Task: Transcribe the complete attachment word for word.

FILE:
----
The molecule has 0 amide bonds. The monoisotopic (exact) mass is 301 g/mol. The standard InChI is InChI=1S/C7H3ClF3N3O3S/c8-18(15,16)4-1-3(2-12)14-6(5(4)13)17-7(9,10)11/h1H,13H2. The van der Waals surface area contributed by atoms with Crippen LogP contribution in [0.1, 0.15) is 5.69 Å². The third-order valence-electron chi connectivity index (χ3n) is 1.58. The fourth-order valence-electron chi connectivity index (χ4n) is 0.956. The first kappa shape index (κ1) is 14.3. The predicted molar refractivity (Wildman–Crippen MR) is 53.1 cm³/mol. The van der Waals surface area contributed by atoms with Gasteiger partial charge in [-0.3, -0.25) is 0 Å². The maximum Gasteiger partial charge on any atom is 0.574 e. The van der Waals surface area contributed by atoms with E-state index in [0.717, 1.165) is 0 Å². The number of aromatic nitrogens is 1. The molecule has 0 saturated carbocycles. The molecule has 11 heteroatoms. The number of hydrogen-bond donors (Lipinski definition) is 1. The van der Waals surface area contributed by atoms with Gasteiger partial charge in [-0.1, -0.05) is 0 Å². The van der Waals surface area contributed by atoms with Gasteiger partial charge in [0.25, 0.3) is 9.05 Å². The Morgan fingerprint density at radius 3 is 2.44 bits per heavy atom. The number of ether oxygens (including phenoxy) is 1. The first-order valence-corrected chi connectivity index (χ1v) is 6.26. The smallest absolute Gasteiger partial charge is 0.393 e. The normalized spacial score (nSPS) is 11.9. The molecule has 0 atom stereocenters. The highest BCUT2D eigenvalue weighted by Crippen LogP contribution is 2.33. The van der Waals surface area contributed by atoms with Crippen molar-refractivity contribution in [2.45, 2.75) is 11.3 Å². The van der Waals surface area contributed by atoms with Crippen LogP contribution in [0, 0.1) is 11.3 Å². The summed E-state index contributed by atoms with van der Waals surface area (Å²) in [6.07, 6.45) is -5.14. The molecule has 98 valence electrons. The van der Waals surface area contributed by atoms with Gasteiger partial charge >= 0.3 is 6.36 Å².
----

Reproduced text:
The molecule has 0 amide bonds. The monoisotopic (exact) mass is 301 g/mol. The standard InChI is InChI=1S/C7H3ClF3N3O3S/c8-18(15,16)4-1-3(2-12)14-6(5(4)13)17-7(9,10)11/h1H,13H2. The van der Waals surface area contributed by atoms with Crippen LogP contribution in [0.1, 0.15) is 5.69 Å². The third-order valence-electron chi connectivity index (χ3n) is 1.58. The fourth-order valence-electron chi connectivity index (χ4n) is 0.956. The first kappa shape index (κ1) is 14.3. The predicted molar refractivity (Wildman–Crippen MR) is 53.1 cm³/mol. The van der Waals surface area contributed by atoms with Gasteiger partial charge in [-0.3, -0.25) is 0 Å². The maximum Gasteiger partial charge on any atom is 0.574 e. The van der Waals surface area contributed by atoms with E-state index in [0.717, 1.165) is 0 Å². The number of aromatic nitrogens is 1. The molecule has 0 saturated carbocycles. The molecule has 11 heteroatoms. The number of hydrogen-bond donors (Lipinski definition) is 1. The van der Waals surface area contributed by atoms with Gasteiger partial charge in [-0.1, -0.05) is 0 Å². The van der Waals surface area contributed by atoms with Gasteiger partial charge in [0.25, 0.3) is 9.05 Å². The Morgan fingerprint density at radius 3 is 2.44 bits per heavy atom. The number of ether oxygens (including phenoxy) is 1. The first-order valence-corrected chi connectivity index (χ1v) is 6.26. The smallest absolute Gasteiger partial charge is 0.393 e. The normalized spacial score (nSPS) is 11.9. The molecule has 0 atom stereocenters. The highest BCUT2D eigenvalue weighted by Crippen LogP contribution is 2.33. The van der Waals surface area contributed by atoms with Crippen molar-refractivity contribution in [2.45, 2.75) is 11.3 Å². The van der Waals surface area contributed by atoms with Crippen LogP contribution in [0, 0.1) is 11.3 Å². The summed E-state index contributed by atoms with van der Waals surface area (Å²) in [6.07, 6.45) is -5.14. The molecule has 98 valence electrons. The van der Waals surface area contributed by atoms with Gasteiger partial charge >= 0.3 is 6.36 Å².